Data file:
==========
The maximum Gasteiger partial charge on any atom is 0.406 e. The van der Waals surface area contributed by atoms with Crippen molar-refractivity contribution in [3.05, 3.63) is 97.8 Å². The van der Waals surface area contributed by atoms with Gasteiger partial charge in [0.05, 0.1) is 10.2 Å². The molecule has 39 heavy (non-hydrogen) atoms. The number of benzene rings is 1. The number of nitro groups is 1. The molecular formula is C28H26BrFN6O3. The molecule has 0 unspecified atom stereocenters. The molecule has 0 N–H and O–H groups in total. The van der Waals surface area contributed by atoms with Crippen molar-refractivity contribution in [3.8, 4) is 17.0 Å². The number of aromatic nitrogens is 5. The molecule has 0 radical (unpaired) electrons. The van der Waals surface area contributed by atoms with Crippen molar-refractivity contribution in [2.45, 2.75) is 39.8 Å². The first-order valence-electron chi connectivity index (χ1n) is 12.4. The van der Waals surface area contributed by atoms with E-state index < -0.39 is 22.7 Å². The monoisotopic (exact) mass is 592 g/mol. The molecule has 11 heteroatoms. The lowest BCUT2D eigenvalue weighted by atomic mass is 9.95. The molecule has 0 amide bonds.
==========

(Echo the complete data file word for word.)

The maximum Gasteiger partial charge on any atom is 0.406 e. The van der Waals surface area contributed by atoms with Crippen molar-refractivity contribution in [3.05, 3.63) is 97.8 Å². The van der Waals surface area contributed by atoms with Gasteiger partial charge in [0.05, 0.1) is 10.2 Å². The molecule has 39 heavy (non-hydrogen) atoms. The number of benzene rings is 1. The number of nitro groups is 1. The molecular formula is C28H26BrFN6O3. The molecule has 0 unspecified atom stereocenters. The molecule has 0 N–H and O–H groups in total. The van der Waals surface area contributed by atoms with Crippen molar-refractivity contribution in [3.8, 4) is 17.0 Å². The number of aromatic nitrogens is 5. The molecule has 0 radical (unpaired) electrons. The van der Waals surface area contributed by atoms with Crippen molar-refractivity contribution in [2.45, 2.75) is 39.8 Å². The first-order valence-electron chi connectivity index (χ1n) is 12.4. The van der Waals surface area contributed by atoms with E-state index < -0.39 is 22.7 Å². The monoisotopic (exact) mass is 592 g/mol. The molecule has 11 heteroatoms. The lowest BCUT2D eigenvalue weighted by atomic mass is 9.95. The molecule has 0 amide bonds.